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Today I saw a tweet about this very group, I'm assuming in the hopes of getting more people to join the group and engage in discussion about students with autism.

But something bothered me immensely.

And, although I LOVE the shout out and am glad that this group is being supported, we were called...

"Educators of Autistic Students."

GASP.

I KNOW they are only words.  But the words matter.

Why not refer to our students as students WITH autism?

I would rather teach a boy.

I would rather teach a girl.

I would rather teach a child.

I would rather teach a person.

Instead of "that Downs boy" or "those autistic kids" or "you know, that little flapping autistic girl," couldn't we say "the boy with the big smile and huge heart that happens to have Down syndrome?

OR the girl with the beautiful brown curls that has autism?

OR the tall boy with the freckles in your class?

Because they are people FIRST.

They are children FIRST.

And maybe they are just words.

But words matter.



Resources:

Labels, Be Gone... http://mlkolis.blogspot.com/2010/07/labels-be-gone.html

Spread the Word to End the Word- http://www.r-word.org

People First Language- http://staff.bbhcsd.org/kolism/category/people-first-language/


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Replies to This Discussion

Yes! I so agree with you, I always try to remind myself that the children I teach may have something but they are not the child with just that. I know that I will have two students with autism this year and I look forward to learning from this group.
Really good point Morgan...

As an educator who has worked with children who have special needs for many years the thing that impresses me lately is that we use the word 'spectrum' just about autism....and not anything else? But I would venture to say that I have always seen a spectrum of abilities and need, they are all so different, whether they have dyslexia, central auditory processing delays, Downs syndrome, or Autism. Sure there are similarities, profound similarities in some cases...but Aha! there are differences...and those differences are what makes these children beautiful humans ... each with their own special gift and purpose. I believe we are all on 'that 'spectrum' of abilities...so you are 1,000,000% right... words matter... children with autism is one area on that spectrum, just like this 40-something year old lady who needs to lose 25 lbs is at another area of the spectrum. (I need some intervention too! :)

What you wrote above is a beautiful poem.. .I loved it.. and it was new to me.
Here is poem I have loved for years .. a classic .. which I had learned as a child...which can have many interpretations...a spectrum of interpretations... if you will :) Thanks for your inspirational post!

somewhere i have never traveled,gladly beyond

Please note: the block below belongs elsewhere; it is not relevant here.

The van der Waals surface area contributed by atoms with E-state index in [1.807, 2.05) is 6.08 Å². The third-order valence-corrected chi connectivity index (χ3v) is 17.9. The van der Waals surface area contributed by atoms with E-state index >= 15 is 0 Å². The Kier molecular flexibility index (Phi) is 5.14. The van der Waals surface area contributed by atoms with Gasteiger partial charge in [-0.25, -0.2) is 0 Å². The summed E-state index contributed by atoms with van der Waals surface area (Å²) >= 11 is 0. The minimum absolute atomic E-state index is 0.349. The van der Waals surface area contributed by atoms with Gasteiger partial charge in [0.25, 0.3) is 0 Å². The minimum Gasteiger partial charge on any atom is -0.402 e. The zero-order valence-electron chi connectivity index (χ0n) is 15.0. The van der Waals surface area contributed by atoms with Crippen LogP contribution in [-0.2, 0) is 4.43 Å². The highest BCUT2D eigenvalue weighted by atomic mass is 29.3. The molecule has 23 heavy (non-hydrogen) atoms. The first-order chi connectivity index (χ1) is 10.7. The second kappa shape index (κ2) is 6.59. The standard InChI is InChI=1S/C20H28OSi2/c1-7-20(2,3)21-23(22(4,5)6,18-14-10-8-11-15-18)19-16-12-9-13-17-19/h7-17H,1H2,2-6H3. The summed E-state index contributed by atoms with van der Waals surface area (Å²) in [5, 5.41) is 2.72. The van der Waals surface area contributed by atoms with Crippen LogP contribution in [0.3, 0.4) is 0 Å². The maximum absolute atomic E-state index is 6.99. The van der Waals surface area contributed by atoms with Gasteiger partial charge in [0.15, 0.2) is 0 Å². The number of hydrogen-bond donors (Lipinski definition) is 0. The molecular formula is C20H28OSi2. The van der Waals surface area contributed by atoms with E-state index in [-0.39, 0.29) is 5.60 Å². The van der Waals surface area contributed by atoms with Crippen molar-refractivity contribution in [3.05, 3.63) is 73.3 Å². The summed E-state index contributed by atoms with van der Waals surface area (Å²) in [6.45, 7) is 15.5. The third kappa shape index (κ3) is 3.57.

by E. E. Cummings

somewhere i have never traveled,gladly beyond
any experience,your eyes have their silence:
in your most frail gesture are things which enclose me,
or which i cannot touch because they are too near

your slightest look easily will unclose me
though i have closed myself as fingers,
you open always petal by petal myself as Spring opens
(touching skilfully,mysteriously)her first rose

or if your wish be to close me, i and
my life will shut very beautifully ,suddenly,
as when the heart of this flower imagines
the snow carefully everywhere descending;

nothing which we are to perceive in this world equals
the power of your intense fragility:whose texture
compels me with the color of its countries,
rendering death and forever with each breathing

(i do not know what it is about you that closes
and opens;only something in me understands
the voice of your eyes is deeper than all roses)
nobody,not even the rain,has such small hands
Thanks for your reply Joyce.

And thank you for the poem. I've already read it over 3 times!
I understand and agree with 'People First" language for ALL people with disabilities. Have you ever heard Temple Grandin speak? She often talks about 'Autistics' leaving out the 'person' component. Personally, I always make a reference putting the disability last, but when my students do research on Autism, many of the highly-regarded sources phrase it the way Temple does. Does anyone know why this sensitivity doesn't seem to always apply to children with Autism?
Yes, I have also heard this. I have also heard some people with Asperger's call themselves "Aspies."

In my mind, the ONLY people who can/should refer to "autistics" or "aspies" as such, is those people who have autism or Asperger's.

That's just my opinion, but I feel that I don't have enough ownership to use those words.
And here's another opinion from the Washington Times- http://communities.washingtontimes.com/neighborhood/autism-unexpect...
Can't follow this link, can you recheck? I'd love to read it...

(fyi... This is a great discussion...I am making it mandatory reading for all the Autism Technology Consultants I have on staff at Monarch Teaching Technologies... thanks! J)
Hi Joyce,

Here's the link again- http://communities.washingtontimes.com/neighborhood/autism-unexpect...

If the link is broken, you could try to copy and paste it into the browser or...

Go to http://mlkolis.blogspot.com. This is my blog page and I have posted my same comments here as a blog. The link to this article works there.

Thanks for including me on something for Autism Tech Consultants. I actually feel pretty honored to hear that. Both special needs and technology are passions of mine (and Monarch is actually just a bit down the road from here...).

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